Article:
The Commission concludes that the Code of Ethics does not prohibit the petitioner from establishing a private bridge construction company. However, pursuant to R.I. Gen. Laws § 36-14-5(e)(4), the petitioner and/or his company may not appear before the Bridge Inspection Unit of the DOT for a period of one-year following the petitioner’s official severance of employment with that division. Section 5(e)’s revolving door restrictions do not extend to the petitioner having substantive involvement in matters before DOT divisions, agencies or departments other than the Bridge Inspection Unit, provided that in his previous employment with the DOT he did not exercise supervisory or policy-making authority within the particular division or agency.

This opinion comports with numerous prior advisory opinions in which the Commission limited application of the revolving door prohibition to the particular division within a large department like the DOT where the employee formerly was employed. See A.O. 98-11 (concluding DEM employee was not barred or restricted from interacting with a DEM division with which he had no substantive involvement during his employment, but that he was limited to performing ministerial activities in any matter which would involve the division by which he was formerly employed); A.O. 97-46 (opining that DEM engineer working in Office of Waste Management could submit material for approval to the DEM’s Office of Water Resources and Office of Compliance and Inspection as a private engineer so long as it was ministerial in nature and given that the petitioner did not have contact with the Office of Water Resources and Office of Inspection and Compliance in his position in the Office of Waste Management, nor exercise any supervisory or policy-making authority within the DEM that would extend to A.O. 97-2 (finding that the Principal Civil Engineer in the Bridge Design Section of the DOT could submit materials for approval of the Highway Maintenance Section and Road Design Section while employed there since the sections are separate and distinct entities within the department); and A.O. 98-5 (concluding that DHS Casework Supervisor in the East Providence Long Term Care Unit could accept private employment that may involve contact with the DHS so long as contact with East Providence Long Term Care Unit is ministerial in nature for a period of one-year from the date of separation).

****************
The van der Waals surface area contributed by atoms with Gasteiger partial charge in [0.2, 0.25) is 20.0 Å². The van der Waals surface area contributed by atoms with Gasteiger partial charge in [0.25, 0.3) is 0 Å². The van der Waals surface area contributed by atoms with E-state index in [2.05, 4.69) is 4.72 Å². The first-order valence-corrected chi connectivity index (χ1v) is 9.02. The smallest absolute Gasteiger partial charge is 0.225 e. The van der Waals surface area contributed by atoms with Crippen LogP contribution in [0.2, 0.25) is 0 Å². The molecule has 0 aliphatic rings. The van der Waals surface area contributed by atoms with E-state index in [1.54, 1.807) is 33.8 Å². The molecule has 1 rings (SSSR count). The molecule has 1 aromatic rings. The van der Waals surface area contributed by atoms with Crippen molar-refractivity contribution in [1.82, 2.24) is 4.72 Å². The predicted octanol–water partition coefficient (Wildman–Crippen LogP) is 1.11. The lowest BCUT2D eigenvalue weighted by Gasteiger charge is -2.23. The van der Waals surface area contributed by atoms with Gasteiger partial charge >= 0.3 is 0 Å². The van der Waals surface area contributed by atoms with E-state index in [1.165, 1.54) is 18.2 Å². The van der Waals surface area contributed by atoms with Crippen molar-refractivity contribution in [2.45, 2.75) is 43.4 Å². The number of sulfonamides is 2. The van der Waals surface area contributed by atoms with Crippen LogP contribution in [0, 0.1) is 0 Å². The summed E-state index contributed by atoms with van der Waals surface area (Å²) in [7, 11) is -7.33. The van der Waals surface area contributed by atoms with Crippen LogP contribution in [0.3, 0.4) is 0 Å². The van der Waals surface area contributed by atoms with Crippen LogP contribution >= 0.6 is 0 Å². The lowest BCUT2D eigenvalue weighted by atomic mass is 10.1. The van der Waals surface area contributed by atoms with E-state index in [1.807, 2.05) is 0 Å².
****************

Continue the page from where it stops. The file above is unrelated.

Based upon prior advisory opinions and the prohibition contained in Section 5(e), the petitioner and/or his company may not have any personal involvement with a matter before the Bridge Inspection Unit of the DOT that goes beyond ministerial activities (e.g. hand delivering documents to or reviewing files at the division) so as to constitute representing himself or another person nor may he serve as an expert witness before the expiration of one year from the date of his official severance from the Unit. R.I. Gen. Laws § 36-14-5(e). The prohibition extends to any co-workers and/or contractors working on behalf of his company. Finally, the petitioner may not use any confidential information he obtained while working for the DOT for financial gain. R.I. Gen. Laws § 36-14-5(b), (c), (d).

Code Citations:

36-14-5(a)
36-14-5(b)
36-14-5(c)
36-14-5(d)
36-14-5(e)

Related Advisory Opinions:

99-124
99-108
99-70
99-61
98-96
98-92
98-13
98-11
98-5
97-46
97-2
97-1
96-102
94-13

Keywords:

Post employment
Private employment
Revolving door